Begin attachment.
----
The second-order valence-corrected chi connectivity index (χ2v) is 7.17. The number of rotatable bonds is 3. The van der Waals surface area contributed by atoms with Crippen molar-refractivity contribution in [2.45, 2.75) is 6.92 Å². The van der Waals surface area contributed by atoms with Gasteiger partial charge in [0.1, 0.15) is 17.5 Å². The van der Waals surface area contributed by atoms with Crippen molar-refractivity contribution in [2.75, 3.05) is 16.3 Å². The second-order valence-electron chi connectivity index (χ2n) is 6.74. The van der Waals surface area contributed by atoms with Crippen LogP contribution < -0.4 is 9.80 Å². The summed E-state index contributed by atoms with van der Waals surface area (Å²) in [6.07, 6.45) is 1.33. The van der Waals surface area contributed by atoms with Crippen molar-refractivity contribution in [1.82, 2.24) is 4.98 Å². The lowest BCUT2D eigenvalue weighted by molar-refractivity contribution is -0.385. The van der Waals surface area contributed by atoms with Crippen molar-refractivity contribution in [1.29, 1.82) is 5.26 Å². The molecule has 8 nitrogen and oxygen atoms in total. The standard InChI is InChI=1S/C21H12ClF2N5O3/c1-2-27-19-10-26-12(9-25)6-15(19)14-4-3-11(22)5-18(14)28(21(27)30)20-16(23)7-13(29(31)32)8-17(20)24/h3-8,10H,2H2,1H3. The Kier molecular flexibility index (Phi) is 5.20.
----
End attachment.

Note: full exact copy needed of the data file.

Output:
The second-order valence-corrected chi connectivity index (χ2v) is 7.17. The number of rotatable bonds is 3. The van der Waals surface area contributed by atoms with Crippen molar-refractivity contribution in [2.45, 2.75) is 6.92 Å². The van der Waals surface area contributed by atoms with Gasteiger partial charge in [0.1, 0.15) is 17.5 Å². The van der Waals surface area contributed by atoms with Crippen molar-refractivity contribution in [2.75, 3.05) is 16.3 Å². The second-order valence-electron chi connectivity index (χ2n) is 6.74. The van der Waals surface area contributed by atoms with Crippen LogP contribution < -0.4 is 9.80 Å². The summed E-state index contributed by atoms with van der Waals surface area (Å²) in [6.07, 6.45) is 1.33. The van der Waals surface area contributed by atoms with Crippen molar-refractivity contribution in [1.82, 2.24) is 4.98 Å². The lowest BCUT2D eigenvalue weighted by molar-refractivity contribution is -0.385. The van der Waals surface area contributed by atoms with Crippen molar-refractivity contribution in [1.29, 1.82) is 5.26 Å². The molecule has 8 nitrogen and oxygen atoms in total. The standard InChI is InChI=1S/C21H12ClF2N5O3/c1-2-27-19-10-26-12(9-25)6-15(19)14-4-3-11(22)5-18(14)28(21(27)30)20-16(23)7-13(29(31)32)8-17(20)24/h3-8,10H,2H2,1H3. The Kier molecular flexibility index (Phi) is 5.20.